The following is a list of known military hospitals used in Weymouth:
Sidney Hall Military Hospital (where ASDA supermarket now stands)
Weymouth Board Room at Weymouth Workhouse in Wyke Road
The Convent V.A.D. Hospital (Carlton Road)
Massandra VAD Hospital, Greenhill
Princess Christian Hospital, Melcombe Ave (now The Park Clinic)
St John’s VAD Hospital
The Royal Hospital, formerly in School Street
Burdon Military Hospital (now the Prince Regent Hotel)
Ryme VAD Hospital, Old Castle Road
Illnesses and Causes of Death among the troops
Of the 85 deaths that we have studied in Weymouth, surprising few were due directly to wounds on active service. Most died from respiratory conditions such as bronchitis, pneumonia or tuberculosis (TB). Others due to kidney infections (nephritis) due to the damp conditions in the trenches. Coroners inquests showed that some had taken their own lives. And one soldier Private Naseby Palmer was killed in a road accident in Chickerell.
The influenza (Spanish Flu) pandemic of 1918-19 claimed the lives of between 20 and 40 million people around the world, at least three times the number killed in the war. More died in a single year than were killed in the four years of the Black Death from 1347-51.
About a fifth of those infected developed pneumonia or septicaemia. Often this progressed to heliotrope cyanosis, a lavender hue of the skin that signalled shortage of oxygen and imminent death. Onset was devastatingly quick. Those hale and hearty at breakfast could be dead by tea-time. In 1920, a Ministry of Health report noted that unlike ordinary seasonal flu, which was worst in the elderly, weak and sick, the new illness disproportionately struck those aged 20 to 30. Young adults with the strongest immune systems were, unexpectedly, the most vulnerable. It started in May 1918 in Britain, and on the Western Front where the symptoms were initially mild - a 3 day fever.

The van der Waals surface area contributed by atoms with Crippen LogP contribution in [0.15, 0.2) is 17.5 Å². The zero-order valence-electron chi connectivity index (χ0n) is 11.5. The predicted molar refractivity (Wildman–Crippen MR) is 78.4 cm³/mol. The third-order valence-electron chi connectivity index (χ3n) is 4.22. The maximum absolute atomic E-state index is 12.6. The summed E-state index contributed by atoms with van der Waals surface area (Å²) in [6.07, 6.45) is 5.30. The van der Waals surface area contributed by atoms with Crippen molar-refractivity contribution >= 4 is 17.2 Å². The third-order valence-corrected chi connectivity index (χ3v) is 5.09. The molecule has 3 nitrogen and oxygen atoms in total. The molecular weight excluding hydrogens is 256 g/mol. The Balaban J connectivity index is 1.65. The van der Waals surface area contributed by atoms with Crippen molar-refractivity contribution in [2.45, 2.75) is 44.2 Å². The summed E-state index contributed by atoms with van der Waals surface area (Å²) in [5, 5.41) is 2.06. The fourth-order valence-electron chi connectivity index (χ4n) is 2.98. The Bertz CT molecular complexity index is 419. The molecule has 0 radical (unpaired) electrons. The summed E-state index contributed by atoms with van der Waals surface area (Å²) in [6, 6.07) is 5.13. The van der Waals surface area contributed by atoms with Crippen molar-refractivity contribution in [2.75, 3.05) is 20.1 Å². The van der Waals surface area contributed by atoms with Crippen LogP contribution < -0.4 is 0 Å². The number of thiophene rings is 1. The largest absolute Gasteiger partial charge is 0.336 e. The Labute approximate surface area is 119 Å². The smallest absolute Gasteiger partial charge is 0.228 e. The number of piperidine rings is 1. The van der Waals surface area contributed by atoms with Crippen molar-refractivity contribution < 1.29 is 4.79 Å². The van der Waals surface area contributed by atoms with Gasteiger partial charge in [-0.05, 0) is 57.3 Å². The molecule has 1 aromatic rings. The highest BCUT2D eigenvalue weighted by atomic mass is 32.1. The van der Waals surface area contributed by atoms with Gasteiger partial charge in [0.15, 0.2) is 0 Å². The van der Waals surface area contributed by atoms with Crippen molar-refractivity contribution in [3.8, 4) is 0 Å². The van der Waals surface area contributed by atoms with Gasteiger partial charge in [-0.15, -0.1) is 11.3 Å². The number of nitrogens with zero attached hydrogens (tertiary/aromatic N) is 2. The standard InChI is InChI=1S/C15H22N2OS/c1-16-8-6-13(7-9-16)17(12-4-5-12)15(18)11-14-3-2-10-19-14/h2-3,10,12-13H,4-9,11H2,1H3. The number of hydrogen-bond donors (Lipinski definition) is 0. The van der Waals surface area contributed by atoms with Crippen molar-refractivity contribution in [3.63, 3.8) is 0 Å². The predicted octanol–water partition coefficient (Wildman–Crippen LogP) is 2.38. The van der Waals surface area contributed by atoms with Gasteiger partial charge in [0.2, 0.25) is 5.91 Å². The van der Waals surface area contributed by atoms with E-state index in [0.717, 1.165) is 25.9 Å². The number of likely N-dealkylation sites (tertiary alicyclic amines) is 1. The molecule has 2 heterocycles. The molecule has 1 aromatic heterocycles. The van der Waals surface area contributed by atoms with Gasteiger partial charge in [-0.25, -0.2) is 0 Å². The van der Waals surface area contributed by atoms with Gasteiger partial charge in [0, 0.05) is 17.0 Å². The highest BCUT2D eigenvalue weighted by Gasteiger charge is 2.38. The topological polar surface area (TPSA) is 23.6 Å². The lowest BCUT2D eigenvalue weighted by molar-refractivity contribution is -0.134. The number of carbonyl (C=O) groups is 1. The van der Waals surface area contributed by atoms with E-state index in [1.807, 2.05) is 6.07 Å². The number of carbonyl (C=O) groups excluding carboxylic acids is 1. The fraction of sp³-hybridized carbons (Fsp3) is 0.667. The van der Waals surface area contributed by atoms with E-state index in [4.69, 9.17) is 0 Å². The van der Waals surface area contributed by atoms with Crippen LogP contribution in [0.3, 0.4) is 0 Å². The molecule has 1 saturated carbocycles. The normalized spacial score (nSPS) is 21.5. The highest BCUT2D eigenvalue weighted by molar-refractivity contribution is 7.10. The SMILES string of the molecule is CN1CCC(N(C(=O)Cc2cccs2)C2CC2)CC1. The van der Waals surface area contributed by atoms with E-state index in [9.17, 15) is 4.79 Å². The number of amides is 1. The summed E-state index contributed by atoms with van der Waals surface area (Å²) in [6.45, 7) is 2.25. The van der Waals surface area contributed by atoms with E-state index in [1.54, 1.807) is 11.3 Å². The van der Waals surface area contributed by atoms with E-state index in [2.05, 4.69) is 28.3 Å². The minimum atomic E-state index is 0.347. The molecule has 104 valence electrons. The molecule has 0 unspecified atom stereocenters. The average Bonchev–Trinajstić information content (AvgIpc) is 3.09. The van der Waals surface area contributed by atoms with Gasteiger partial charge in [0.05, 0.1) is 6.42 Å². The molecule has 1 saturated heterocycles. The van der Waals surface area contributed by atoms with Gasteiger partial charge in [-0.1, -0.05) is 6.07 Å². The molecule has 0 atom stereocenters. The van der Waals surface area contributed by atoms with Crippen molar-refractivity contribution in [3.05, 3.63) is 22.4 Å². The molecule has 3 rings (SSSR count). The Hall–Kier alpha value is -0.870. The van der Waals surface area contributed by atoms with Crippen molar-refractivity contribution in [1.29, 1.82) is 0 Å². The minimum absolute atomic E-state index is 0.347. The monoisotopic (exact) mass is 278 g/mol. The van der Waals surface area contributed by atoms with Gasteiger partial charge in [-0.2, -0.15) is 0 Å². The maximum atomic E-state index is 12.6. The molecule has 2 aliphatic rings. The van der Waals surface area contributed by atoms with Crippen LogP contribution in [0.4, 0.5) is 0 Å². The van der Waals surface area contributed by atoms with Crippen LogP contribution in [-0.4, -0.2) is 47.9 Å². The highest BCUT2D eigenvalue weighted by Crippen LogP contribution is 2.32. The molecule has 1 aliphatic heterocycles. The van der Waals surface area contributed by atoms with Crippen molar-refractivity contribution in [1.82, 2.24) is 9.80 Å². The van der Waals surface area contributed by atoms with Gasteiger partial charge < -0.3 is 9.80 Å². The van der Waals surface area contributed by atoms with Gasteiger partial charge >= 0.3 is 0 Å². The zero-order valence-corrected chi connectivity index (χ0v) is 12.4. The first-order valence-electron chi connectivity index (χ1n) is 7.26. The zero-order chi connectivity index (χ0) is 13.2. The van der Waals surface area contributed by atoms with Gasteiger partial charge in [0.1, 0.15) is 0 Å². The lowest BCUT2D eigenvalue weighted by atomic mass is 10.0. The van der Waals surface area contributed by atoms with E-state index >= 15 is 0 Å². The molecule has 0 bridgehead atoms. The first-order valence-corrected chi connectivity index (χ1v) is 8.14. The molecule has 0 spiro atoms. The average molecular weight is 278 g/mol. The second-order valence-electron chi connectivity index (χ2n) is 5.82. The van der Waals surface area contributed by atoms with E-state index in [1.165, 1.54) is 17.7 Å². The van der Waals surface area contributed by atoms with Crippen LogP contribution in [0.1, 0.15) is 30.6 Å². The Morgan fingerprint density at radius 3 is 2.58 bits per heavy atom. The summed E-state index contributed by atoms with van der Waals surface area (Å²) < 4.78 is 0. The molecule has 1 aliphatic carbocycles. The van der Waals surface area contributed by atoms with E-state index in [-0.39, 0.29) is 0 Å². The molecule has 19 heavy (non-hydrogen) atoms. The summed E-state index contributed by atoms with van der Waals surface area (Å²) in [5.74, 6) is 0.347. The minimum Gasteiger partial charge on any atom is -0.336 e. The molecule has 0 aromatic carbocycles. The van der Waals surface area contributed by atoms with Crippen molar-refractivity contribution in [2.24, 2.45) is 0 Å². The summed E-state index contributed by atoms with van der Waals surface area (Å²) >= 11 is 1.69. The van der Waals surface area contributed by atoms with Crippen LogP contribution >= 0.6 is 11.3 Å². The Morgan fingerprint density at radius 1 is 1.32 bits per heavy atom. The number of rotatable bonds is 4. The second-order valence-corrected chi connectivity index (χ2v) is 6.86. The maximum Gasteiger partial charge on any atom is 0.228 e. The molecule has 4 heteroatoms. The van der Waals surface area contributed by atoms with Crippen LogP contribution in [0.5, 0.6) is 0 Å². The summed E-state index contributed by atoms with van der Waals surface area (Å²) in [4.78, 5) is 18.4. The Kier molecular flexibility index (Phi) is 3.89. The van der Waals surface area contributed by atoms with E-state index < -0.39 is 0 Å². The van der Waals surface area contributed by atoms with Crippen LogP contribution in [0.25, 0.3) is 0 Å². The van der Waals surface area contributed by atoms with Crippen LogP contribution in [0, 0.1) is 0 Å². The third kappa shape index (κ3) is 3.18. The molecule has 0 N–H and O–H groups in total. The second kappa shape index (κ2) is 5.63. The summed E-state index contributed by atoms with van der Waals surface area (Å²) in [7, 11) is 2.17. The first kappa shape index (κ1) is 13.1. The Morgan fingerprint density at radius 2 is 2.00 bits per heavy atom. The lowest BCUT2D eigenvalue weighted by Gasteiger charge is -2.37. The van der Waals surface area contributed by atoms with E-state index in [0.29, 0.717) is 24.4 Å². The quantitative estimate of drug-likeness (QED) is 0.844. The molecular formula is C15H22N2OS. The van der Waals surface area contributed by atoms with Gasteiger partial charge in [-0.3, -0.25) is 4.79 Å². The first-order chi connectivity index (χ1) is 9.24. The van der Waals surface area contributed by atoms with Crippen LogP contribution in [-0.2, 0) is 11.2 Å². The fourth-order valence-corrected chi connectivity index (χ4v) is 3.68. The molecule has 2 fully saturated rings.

Patterns of Death from 1915 to 1919
Only one soldier died at the camp in 1915: Pte. Edward P M GUTHRIE on 16 Nov 1915
aged 21. He was a stretcher bearer in the Aust. Army Medical Corp. 1st Field
Ambulance, and among the first to land at Gallipoli where his job in climbing steep ravines from the beach head to retrieve the injured, often under constant fire from the Turks, would have extremely strenuous and dangerous. He developed Jaundice and was eventually invalided back to Weymouth suffering from extreme debility, dying of acute appendicitis. He was the son of Frederick Bickell and Ada Guthrie of Sydney where his father was a State Senator and prominent scientist in the Board of Agriculture.
In 1916 fourteen soldiers died, the numbers rising to a peak of 36 in 1917, then decreasing to 22 in 1918 and 21 in 1919, with the last Australian, Pte Reuben T H DAVIES dying on the 8th October 1919, followed by a New Zealander, Pte COOTES on the 29th October nearly a year after Armistice Day.
I had a little bird
Its name was Enza,
I opened the window
Childrens skipping rhyme 1918
Patients, nurses and visitors inside the Sidney Hall Military Hospital. Date unknown, but the hall is decorated with flags for a special occasion, perhaps the Armistice. (photo kindly supplied by David Lane)
It is noteable that in in each of the years from 1916 to 1918 a large number of deaths occurred over the Christmas and New Year period, perhaps reflecting conditions in the huts or a reduction in the amount of nursing care over that period.
The Burdon Military Hospital in 1919, formerly The Burdon Hotel, and now the Regent Hotel on Weymouth Esplanade. (Photo: courtesy of Gerald Clarke. His uncle Fred Kelly was an Anzac patient.)